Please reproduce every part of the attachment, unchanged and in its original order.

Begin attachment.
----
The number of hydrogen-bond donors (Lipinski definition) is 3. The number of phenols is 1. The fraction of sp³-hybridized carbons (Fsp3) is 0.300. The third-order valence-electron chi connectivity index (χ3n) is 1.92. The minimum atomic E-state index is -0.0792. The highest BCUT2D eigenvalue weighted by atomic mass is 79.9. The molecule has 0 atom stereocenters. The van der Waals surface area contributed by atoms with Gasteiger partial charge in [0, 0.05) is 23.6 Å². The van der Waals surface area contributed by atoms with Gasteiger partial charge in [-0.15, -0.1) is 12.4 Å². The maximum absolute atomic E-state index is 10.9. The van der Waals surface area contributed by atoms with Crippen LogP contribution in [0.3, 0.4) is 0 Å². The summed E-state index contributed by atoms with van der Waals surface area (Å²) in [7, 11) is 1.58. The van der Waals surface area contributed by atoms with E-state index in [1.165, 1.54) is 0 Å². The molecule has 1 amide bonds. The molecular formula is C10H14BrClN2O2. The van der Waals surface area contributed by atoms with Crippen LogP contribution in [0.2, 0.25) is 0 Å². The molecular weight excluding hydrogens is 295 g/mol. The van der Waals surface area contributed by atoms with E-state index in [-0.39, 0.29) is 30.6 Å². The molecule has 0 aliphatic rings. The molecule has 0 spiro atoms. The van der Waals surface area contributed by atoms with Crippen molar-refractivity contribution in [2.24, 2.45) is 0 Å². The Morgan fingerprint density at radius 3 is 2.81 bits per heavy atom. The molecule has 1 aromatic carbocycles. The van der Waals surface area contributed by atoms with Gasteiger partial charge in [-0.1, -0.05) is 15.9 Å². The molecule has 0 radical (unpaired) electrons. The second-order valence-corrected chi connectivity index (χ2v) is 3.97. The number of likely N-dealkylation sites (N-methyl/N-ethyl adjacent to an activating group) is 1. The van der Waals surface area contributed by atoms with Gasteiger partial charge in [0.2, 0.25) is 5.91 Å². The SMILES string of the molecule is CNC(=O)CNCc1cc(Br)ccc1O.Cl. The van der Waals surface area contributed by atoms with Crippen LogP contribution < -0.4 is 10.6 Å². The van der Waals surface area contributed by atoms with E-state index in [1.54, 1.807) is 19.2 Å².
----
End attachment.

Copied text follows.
The number of hydrogen-bond donors (Lipinski definition) is 3. The number of phenols is 1. The fraction of sp³-hybridized carbons (Fsp3) is 0.300. The third-order valence-electron chi connectivity index (χ3n) is 1.92. The minimum atomic E-state index is -0.0792. The highest BCUT2D eigenvalue weighted by atomic mass is 79.9. The molecule has 0 atom stereocenters. The van der Waals surface area contributed by atoms with Gasteiger partial charge in [0, 0.05) is 23.6 Å². The van der Waals surface area contributed by atoms with Gasteiger partial charge in [-0.15, -0.1) is 12.4 Å². The maximum absolute atomic E-state index is 10.9. The van der Waals surface area contributed by atoms with Crippen LogP contribution in [0.3, 0.4) is 0 Å². The summed E-state index contributed by atoms with van der Waals surface area (Å²) in [7, 11) is 1.58. The van der Waals surface area contributed by atoms with E-state index in [1.165, 1.54) is 0 Å². The molecule has 1 amide bonds. The molecular formula is C10H14BrClN2O2. The van der Waals surface area contributed by atoms with Crippen LogP contribution in [0.2, 0.25) is 0 Å². The molecular weight excluding hydrogens is 295 g/mol. The van der Waals surface area contributed by atoms with E-state index in [-0.39, 0.29) is 30.6 Å². The molecule has 0 aliphatic rings. The molecule has 0 spiro atoms. The van der Waals surface area contributed by atoms with Crippen molar-refractivity contribution in [2.24, 2.45) is 0 Å². The Morgan fingerprint density at radius 3 is 2.81 bits per heavy atom. The molecule has 1 aromatic carbocycles. The van der Waals surface area contributed by atoms with Gasteiger partial charge in [-0.1, -0.05) is 15.9 Å². The molecule has 0 radical (unpaired) electrons. The second-order valence-corrected chi connectivity index (χ2v) is 3.97. The number of likely N-dealkylation sites (N-methyl/N-ethyl adjacent to an activating group) is 1. The van der Waals surface area contributed by atoms with Gasteiger partial charge in [0.2, 0.25) is 5.91 Å². The SMILES string of the molecule is CNC(=O)CNCc1cc(Br)ccc1O.Cl. The van der Waals surface area contributed by atoms with Crippen LogP contribution < -0.4 is 10.6 Å². The van der Waals surface area contributed by atoms with E-state index in [1.54, 1.807) is 19.2 Å².